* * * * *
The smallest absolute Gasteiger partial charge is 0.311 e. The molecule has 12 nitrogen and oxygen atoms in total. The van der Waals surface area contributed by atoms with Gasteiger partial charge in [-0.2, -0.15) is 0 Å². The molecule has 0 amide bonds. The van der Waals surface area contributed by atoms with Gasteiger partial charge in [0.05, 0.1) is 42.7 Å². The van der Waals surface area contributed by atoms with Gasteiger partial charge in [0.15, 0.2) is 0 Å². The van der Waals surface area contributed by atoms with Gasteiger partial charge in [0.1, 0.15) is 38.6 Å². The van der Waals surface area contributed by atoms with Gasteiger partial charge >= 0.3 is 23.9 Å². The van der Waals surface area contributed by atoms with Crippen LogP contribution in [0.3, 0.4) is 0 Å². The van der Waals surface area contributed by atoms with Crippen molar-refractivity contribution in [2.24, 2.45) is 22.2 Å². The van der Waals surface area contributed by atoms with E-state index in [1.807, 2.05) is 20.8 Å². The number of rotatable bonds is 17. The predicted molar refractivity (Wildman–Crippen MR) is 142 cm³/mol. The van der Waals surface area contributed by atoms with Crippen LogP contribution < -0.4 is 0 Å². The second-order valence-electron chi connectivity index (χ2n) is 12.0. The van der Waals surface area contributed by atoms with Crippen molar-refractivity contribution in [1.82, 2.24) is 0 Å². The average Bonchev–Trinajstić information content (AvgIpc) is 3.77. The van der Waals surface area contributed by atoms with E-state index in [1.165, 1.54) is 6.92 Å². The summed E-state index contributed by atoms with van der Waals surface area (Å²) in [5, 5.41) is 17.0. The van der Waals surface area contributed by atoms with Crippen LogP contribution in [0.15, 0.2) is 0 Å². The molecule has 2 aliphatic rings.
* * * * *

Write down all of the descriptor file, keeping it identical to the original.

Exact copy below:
The smallest absolute Gasteiger partial charge is 0.311 e. The molecule has 12 nitrogen and oxygen atoms in total. The van der Waals surface area contributed by atoms with Gasteiger partial charge in [-0.2, -0.15) is 0 Å². The molecule has 0 amide bonds. The van der Waals surface area contributed by atoms with Gasteiger partial charge in [0.05, 0.1) is 42.7 Å². The van der Waals surface area contributed by atoms with Gasteiger partial charge in [0.15, 0.2) is 0 Å². The van der Waals surface area contributed by atoms with Gasteiger partial charge in [0.1, 0.15) is 38.6 Å². The van der Waals surface area contributed by atoms with Gasteiger partial charge >= 0.3 is 23.9 Å². The van der Waals surface area contributed by atoms with Crippen LogP contribution in [0.3, 0.4) is 0 Å². The van der Waals surface area contributed by atoms with Crippen molar-refractivity contribution in [2.24, 2.45) is 22.2 Å². The van der Waals surface area contributed by atoms with E-state index in [1.807, 2.05) is 20.8 Å². The number of rotatable bonds is 17. The predicted molar refractivity (Wildman–Crippen MR) is 142 cm³/mol. The van der Waals surface area contributed by atoms with Crippen LogP contribution < -0.4 is 0 Å². The second-order valence-electron chi connectivity index (χ2n) is 12.0. The van der Waals surface area contributed by atoms with Crippen molar-refractivity contribution in [1.82, 2.24) is 0 Å². The average Bonchev–Trinajstić information content (AvgIpc) is 3.77. The van der Waals surface area contributed by atoms with E-state index in [1.165, 1.54) is 6.92 Å². The summed E-state index contributed by atoms with van der Waals surface area (Å²) in [5, 5.41) is 17.0. The van der Waals surface area contributed by atoms with Crippen LogP contribution in [0.15, 0.2) is 0 Å². The molecule has 2 aliphatic rings.